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PR Lessons: The Difference Between Good and Great

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These days our marketing team is going through the effort of selecting a new partner for our public relations(PR) and brand building efforts at KidoZen. This selection process comes after a failed attempt to work with a different PR agency which, despite their best efforts, turned out not to be the best fit for our current needs.

After being incredibly frustrated with the experience with our former PR partner, I shared my thoughts with a few of my advisors and they almost laugh at me explaining that my frustration was just a symptom of not knowing how difficult is to find the right PR partner for your company. It’s absolutely true, the KidoZen marketing team has decades of experience in PR and still managed to select the wrong firm for our current goals.

With this experience I learned a very fundamental lesson that could be valuable for every startup CEO: when comes to PR, you quickly learn the difference between good and great. Below I summarized some of my thoughts that, hopefully, will be helpful when working with PR partners

Different Stages, Different PR Needs

When selecting a PR firm, it is very important to clearly understand in details your current PR needs. The stage of your company is one of the fundamental elements that needs to be considered when working with a PR partner. While a mature company might have the need to increase its visibility in the public markets media outlets and specific types of investors, a smaller startup has completely different needs.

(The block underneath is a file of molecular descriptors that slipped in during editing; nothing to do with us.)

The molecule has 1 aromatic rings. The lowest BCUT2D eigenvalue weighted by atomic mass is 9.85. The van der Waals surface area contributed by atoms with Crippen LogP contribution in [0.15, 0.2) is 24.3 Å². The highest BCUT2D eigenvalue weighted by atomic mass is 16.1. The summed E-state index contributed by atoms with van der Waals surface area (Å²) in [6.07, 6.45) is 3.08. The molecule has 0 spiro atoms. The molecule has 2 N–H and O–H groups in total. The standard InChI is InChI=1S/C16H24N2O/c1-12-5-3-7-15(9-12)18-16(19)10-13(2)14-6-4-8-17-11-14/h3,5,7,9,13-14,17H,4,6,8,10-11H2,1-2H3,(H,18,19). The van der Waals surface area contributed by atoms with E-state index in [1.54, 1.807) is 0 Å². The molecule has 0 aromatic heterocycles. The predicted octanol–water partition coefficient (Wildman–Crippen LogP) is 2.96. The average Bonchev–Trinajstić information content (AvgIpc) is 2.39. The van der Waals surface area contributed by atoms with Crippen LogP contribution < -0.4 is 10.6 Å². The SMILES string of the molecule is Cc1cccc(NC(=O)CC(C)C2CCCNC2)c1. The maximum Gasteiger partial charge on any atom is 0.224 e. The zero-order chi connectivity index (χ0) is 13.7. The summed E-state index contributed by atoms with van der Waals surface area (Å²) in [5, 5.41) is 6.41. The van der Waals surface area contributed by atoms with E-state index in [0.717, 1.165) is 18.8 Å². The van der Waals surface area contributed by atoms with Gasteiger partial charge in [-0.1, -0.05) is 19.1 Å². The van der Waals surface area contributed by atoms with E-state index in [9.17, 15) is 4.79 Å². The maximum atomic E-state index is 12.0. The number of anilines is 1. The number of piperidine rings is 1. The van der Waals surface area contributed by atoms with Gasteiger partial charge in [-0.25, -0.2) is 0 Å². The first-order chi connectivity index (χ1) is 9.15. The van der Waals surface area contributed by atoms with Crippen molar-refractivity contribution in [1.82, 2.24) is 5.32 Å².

In Early Stages, Small PR Firms Might Be Better

There are many exceptions to this rule but, in my experience, I’ve found that smaller PR firms might often result in better partners for startups during their series A-B timeframe. Boutique PR agencies have the flexibility of growing with your company and can devote the right level of attention to your team to understand their PR needs.

Find Someone Who Understands Your Space

This is a tricky one. Every other PR agency, will do their due diligence in order to appear knowledgeable in the space but that doesn’t mean they are true experts. Deep knowledge, experience and connections in your current space are key in order to be a solid PR partner. When going through your selection process, push your potential partners in terms of understanding of the new trends in your space, your competitors, acquisition patterns, VCs investing in the space etc.

Good PR is not Cheap

Might sound obvious but I was a bit surprised of how expensive good PR agencies can be. While, as a startup, you need to remain very cost-conscious, it is important to realize that good PR work is going to require a significant investment on your side.

Connections Matters

When selecting a PR agency, look for someone who is really connected in the space. Connections are extremely important because, more often than not, your PR partner will have to call favors in order to increase the visibility of your company.